Four heartbeats of global finance in September 2019
Wall Street folklore contends that four data points reflect the interrelationship between the price of money, interest rates, the price of currency (US Dollar Index), the price of gold and price of crude oil, the four heartbeats of global Read More >
The truth is out about the real cost of HS2
So now we know for sure. Thanks to Grant Shapps, Westminster’s biggest open secret is finally out there. HS2 is actually going to cost considerably more than we were told four years ago. For us at the TaxPayers’ Alliance, this is a Read More >
Illiberal and economically illiterate – Germany’s new housing policy
With the support of the Atlas Network, CapX is publishing a new series of essays on the theme of Illiberalism in Europe, looking at the different threats to liberal economies and societies across the continent, from populism to Read More >
Feed the world – with GM crops
Last week South Australia announced it would be lifting its ban on the growth of genetically modified organisms (GMO). Starting December 1st, 2019 farmers in this state will have the ability to choose what types of crops they want to grow. The Read More >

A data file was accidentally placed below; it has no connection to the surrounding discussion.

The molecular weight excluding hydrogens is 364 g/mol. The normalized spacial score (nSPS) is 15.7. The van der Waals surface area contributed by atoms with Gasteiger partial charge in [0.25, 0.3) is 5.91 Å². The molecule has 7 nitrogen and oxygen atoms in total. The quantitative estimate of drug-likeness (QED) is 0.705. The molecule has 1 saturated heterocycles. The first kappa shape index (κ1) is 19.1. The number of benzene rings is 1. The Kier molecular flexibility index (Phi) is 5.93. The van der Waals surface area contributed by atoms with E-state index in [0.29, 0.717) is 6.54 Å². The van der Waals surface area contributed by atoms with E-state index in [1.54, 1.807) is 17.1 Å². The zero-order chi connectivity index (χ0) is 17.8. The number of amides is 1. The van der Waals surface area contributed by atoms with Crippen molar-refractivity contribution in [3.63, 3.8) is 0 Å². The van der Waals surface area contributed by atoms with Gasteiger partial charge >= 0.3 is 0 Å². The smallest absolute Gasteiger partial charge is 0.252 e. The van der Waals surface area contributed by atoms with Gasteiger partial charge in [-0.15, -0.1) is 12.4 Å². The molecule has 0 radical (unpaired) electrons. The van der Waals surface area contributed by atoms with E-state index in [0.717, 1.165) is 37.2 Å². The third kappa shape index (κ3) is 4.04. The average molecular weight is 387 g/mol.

Don’t forget the role capitalism played in winning World War II
Today marks 80 years since the UK and France declared war on Nazi Germany following the invasion of Poland. Much is rightly said about the heroism of our armed forces, and the doughty attitude of civilians.  Perhaps less heralded is the way Read More >
Why a points-based immigration system is a bad idea
Unskilled immigration is a problem, we are told. People argue about how to restrict unskilled immigration, and by how much: lots of people favour points-based immigration systems so we can restrict unskilled immigration while continuing to Read More >
John McDonnell’s housing policy is little more than theft
John McDonnell’s latest bright idea is that private sector tenants should have the right to buy the homes for below the market price. As perfect an example of McDonnell’s incapacity to think through an economic problem would be difficult to Read More >